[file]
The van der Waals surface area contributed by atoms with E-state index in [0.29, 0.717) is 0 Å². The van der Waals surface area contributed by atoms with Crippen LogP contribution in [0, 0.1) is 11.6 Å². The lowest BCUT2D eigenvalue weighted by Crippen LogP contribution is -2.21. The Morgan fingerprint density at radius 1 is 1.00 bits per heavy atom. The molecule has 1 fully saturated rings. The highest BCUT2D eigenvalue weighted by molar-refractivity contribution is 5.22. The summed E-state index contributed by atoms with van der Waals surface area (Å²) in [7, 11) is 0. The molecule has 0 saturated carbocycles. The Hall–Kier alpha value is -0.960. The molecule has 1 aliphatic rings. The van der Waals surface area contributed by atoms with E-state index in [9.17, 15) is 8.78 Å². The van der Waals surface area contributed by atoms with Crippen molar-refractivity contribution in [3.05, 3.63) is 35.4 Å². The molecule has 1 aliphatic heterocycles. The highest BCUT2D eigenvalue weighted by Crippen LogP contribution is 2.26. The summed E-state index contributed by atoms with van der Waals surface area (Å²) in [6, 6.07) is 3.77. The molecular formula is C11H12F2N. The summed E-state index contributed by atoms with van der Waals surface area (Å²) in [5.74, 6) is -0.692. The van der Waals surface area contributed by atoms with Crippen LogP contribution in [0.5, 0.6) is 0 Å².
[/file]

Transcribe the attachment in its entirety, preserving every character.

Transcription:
The van der Waals surface area contributed by atoms with E-state index in [0.29, 0.717) is 0 Å². The van der Waals surface area contributed by atoms with Crippen LogP contribution in [0, 0.1) is 11.6 Å². The lowest BCUT2D eigenvalue weighted by Crippen LogP contribution is -2.21. The Morgan fingerprint density at radius 1 is 1.00 bits per heavy atom. The molecule has 1 fully saturated rings. The highest BCUT2D eigenvalue weighted by molar-refractivity contribution is 5.22. The summed E-state index contributed by atoms with van der Waals surface area (Å²) in [7, 11) is 0. The molecule has 0 saturated carbocycles. The Hall–Kier alpha value is -0.960. The molecule has 1 aliphatic rings. The van der Waals surface area contributed by atoms with E-state index in [9.17, 15) is 8.78 Å². The van der Waals surface area contributed by atoms with Crippen molar-refractivity contribution in [3.05, 3.63) is 35.4 Å². The molecule has 1 aliphatic heterocycles. The highest BCUT2D eigenvalue weighted by Crippen LogP contribution is 2.26. The summed E-state index contributed by atoms with van der Waals surface area (Å²) in [6, 6.07) is 3.77. The molecular formula is C11H12F2N. The summed E-state index contributed by atoms with van der Waals surface area (Å²) in [5.74, 6) is -0.692. The van der Waals surface area contributed by atoms with Crippen LogP contribution in [0.5, 0.6) is 0 Å².